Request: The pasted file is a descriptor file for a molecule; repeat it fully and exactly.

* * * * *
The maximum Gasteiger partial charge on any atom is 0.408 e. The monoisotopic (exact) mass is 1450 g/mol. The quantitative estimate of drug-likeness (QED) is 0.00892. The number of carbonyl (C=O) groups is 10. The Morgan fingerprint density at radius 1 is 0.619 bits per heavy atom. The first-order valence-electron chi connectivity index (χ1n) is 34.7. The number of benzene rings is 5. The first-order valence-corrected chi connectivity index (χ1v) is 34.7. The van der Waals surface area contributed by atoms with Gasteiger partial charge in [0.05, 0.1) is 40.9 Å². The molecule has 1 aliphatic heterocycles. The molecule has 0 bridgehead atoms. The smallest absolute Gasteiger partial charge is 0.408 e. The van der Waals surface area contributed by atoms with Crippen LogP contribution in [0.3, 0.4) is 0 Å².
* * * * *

The maximum Gasteiger partial charge on any atom is 0.408 e. The monoisotopic (exact) mass is 1450 g/mol. The quantitative estimate of drug-likeness (QED) is 0.00892. The number of carbonyl (C=O) groups is 10. The Morgan fingerprint density at radius 1 is 0.619 bits per heavy atom. The first-order valence-electron chi connectivity index (χ1n) is 34.7. The number of benzene rings is 5. The first-order valence-corrected chi connectivity index (χ1v) is 34.7. The van der Waals surface area contributed by atoms with Gasteiger partial charge in [0.05, 0.1) is 40.9 Å². The molecule has 1 aliphatic heterocycles. The molecule has 0 bridgehead atoms. The smallest absolute Gasteiger partial charge is 0.408 e. The van der Waals surface area contributed by atoms with Crippen LogP contribution in [0.3, 0.4) is 0 Å².